Bill Fletcher Jr.
During the Palestinian Freedom Rides yesterday, the Institute for Middle East Understanding had a conference call for journalists, and Ismail Khalidi asked Bill Fletcher Jr., a scholar at the Institute for Policy Studies, how he reconciled strong American Jewish support for the civil rights movement with the fact that “elements of the Jewish community” today support Israel no matter what it does to Palestinians.
“Well it’s a complicated situation. I would first say that we African-Americans certainly appreciated the assistance we received from Jewish Americans,” Fletcher said. “And people put their lives on the line, and that can never be taken away from anyone.
“What also has to be said is that Palestinians are being made to pay the price for the Holocaust when they had nothing to do with the Holocaust. And that’s the issue that people don’t want to put on the table.” Fletcher pointed out that the Holocaust, which he characterized as the horrific annihilation of millions, was carried out by a European power…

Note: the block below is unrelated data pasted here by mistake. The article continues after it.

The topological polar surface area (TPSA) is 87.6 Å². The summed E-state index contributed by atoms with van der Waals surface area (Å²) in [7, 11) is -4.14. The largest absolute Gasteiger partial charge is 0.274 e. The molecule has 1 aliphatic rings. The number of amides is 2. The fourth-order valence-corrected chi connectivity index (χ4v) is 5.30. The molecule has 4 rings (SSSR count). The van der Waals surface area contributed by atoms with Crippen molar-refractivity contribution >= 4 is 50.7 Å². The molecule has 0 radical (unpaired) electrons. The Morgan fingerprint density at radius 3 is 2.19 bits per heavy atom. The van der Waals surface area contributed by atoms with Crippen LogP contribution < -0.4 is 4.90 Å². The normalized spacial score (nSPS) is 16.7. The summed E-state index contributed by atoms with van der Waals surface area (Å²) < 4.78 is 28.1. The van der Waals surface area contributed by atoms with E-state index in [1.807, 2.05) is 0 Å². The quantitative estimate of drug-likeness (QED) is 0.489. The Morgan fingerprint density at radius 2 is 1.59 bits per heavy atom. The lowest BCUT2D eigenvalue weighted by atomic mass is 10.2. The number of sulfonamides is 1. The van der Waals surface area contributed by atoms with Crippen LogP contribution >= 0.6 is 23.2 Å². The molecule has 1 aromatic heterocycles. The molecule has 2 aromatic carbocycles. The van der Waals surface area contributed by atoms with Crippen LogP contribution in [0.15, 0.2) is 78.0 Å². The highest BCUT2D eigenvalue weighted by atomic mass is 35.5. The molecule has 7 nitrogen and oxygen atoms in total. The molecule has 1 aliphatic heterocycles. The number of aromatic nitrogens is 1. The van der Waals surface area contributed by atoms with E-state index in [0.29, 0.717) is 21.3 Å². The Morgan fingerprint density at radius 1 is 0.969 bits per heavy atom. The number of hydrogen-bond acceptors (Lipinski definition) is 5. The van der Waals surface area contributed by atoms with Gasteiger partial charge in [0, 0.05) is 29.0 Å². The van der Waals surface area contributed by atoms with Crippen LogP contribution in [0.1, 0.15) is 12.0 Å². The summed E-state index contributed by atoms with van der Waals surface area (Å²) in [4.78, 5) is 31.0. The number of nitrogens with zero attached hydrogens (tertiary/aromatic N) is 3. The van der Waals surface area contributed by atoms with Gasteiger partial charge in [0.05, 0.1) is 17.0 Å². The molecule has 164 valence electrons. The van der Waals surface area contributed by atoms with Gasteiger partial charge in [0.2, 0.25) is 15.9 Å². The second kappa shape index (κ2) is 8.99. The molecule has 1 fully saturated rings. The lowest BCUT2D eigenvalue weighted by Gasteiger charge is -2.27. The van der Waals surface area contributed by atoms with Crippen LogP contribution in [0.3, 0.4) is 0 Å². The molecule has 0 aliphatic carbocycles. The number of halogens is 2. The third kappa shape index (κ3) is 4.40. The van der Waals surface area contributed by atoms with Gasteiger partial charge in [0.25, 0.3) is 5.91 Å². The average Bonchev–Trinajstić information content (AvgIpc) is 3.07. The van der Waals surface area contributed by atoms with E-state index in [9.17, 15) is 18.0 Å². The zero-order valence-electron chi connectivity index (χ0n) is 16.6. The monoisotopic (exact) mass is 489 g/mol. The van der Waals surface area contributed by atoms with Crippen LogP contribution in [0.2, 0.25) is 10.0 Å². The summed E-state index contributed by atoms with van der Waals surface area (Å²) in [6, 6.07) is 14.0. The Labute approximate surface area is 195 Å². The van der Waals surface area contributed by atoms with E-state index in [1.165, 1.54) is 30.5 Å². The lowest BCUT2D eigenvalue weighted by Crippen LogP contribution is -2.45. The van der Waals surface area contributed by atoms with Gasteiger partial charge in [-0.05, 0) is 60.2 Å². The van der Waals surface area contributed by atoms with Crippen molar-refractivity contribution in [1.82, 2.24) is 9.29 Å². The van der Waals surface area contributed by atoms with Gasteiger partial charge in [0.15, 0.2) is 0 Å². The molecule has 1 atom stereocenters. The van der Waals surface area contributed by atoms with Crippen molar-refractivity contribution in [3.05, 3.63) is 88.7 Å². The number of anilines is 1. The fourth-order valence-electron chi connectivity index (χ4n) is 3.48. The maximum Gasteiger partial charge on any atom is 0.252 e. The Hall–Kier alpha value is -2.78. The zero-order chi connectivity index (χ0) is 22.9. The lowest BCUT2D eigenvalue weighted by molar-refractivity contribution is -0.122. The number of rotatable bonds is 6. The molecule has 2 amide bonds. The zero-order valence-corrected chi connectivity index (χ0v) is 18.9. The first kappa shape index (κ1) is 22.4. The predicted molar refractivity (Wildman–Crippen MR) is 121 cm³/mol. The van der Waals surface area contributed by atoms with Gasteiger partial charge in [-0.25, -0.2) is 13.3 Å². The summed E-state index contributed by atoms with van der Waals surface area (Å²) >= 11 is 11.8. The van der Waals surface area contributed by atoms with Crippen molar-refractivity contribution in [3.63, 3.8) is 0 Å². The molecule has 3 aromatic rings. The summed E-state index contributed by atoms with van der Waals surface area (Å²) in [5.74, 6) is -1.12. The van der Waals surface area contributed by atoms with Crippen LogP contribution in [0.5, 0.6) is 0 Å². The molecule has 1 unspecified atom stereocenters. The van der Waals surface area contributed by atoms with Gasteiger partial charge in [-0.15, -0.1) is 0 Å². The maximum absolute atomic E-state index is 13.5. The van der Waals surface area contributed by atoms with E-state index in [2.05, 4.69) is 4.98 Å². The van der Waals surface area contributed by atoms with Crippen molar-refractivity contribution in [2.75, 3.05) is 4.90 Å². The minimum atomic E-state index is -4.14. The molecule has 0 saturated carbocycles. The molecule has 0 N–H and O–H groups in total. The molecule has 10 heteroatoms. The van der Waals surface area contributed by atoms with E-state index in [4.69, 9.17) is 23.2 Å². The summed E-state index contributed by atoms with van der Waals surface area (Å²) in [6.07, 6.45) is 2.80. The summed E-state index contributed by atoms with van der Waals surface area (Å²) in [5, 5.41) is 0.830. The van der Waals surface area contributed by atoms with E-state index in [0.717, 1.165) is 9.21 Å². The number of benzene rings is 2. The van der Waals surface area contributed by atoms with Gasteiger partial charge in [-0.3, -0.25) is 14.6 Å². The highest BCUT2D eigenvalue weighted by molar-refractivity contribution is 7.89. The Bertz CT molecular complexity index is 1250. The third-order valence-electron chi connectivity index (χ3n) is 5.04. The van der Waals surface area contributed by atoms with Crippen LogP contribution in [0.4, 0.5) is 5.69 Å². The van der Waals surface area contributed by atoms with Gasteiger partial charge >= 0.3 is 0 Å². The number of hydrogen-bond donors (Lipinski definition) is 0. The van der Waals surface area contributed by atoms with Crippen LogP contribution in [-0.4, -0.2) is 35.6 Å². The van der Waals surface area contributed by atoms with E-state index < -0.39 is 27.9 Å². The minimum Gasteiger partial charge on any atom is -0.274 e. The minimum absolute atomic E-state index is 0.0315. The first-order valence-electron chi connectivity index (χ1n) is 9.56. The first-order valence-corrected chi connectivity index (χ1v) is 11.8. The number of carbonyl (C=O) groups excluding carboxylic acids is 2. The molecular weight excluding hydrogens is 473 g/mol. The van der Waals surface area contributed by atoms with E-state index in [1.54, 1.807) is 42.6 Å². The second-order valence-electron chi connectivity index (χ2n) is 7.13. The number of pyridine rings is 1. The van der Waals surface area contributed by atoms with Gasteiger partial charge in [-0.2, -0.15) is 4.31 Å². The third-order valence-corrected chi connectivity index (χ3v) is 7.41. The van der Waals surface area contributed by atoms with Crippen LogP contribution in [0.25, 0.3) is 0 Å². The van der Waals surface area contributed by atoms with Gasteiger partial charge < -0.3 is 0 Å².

Fletcher was also eloquent about the occupation, saying the term occupation is not strong enough to describe what he saw last June, and Americans are ignoring it.
“It’s a slow moving annexation…. This really is a fight for a people’s existence. The Palestinians are being cleansed from the land…. All people of conscience need to grapple with [this]… When this was being done in the Balkans, people were screaming. There were calls for military intervention. But it has been happening since 1947 in Palestine, and yet there’s an immense amount, a high degree of silence.”
Khalidi asked Fletcher to compare the American engagement against apartheid with the American engagement on the Israeli occupation.
Fletcher: “Let me start with one of the biggest differences. The biggest difference is there was no domestic demographic constituency in the United States that was deeply connected to South African apartheid.” There was not a mass of Afrikaaners in the U.S. discourse allying themselves with apartheid.
“That is a tremendous difference.”